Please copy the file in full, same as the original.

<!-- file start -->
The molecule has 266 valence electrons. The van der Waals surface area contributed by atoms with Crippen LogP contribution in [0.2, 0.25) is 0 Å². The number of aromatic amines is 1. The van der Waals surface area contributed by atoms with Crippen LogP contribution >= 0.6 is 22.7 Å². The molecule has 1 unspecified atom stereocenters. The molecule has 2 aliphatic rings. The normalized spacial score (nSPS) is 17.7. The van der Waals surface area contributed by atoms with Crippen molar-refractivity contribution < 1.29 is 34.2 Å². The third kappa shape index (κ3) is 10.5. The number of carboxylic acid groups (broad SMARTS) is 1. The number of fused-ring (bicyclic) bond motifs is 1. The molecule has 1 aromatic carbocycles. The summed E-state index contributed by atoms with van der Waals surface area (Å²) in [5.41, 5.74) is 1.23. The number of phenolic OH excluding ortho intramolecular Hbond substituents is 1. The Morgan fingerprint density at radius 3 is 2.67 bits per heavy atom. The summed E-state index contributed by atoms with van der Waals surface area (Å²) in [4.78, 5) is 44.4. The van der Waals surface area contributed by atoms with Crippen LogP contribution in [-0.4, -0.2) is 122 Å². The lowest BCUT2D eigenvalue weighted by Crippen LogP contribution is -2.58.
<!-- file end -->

The molecule has 266 valence electrons. The van der Waals surface area contributed by atoms with Crippen LogP contribution in [0.2, 0.25) is 0 Å². The number of aromatic amines is 1. The van der Waals surface area contributed by atoms with Crippen LogP contribution >= 0.6 is 22.7 Å². The molecule has 1 unspecified atom stereocenters. The molecule has 2 aliphatic rings. The normalized spacial score (nSPS) is 17.7. The van der Waals surface area contributed by atoms with Crippen molar-refractivity contribution < 1.29 is 34.2 Å². The third kappa shape index (κ3) is 10.5. The number of carboxylic acid groups (broad SMARTS) is 1. The number of fused-ring (bicyclic) bond motifs is 1. The molecule has 1 aromatic carbocycles. The summed E-state index contributed by atoms with van der Waals surface area (Å²) in [5.41, 5.74) is 1.23. The number of phenolic OH excluding ortho intramolecular Hbond substituents is 1. The Morgan fingerprint density at radius 3 is 2.67 bits per heavy atom. The summed E-state index contributed by atoms with van der Waals surface area (Å²) in [4.78, 5) is 44.4. The van der Waals surface area contributed by atoms with Crippen LogP contribution in [-0.4, -0.2) is 122 Å². The lowest BCUT2D eigenvalue weighted by Crippen LogP contribution is -2.58.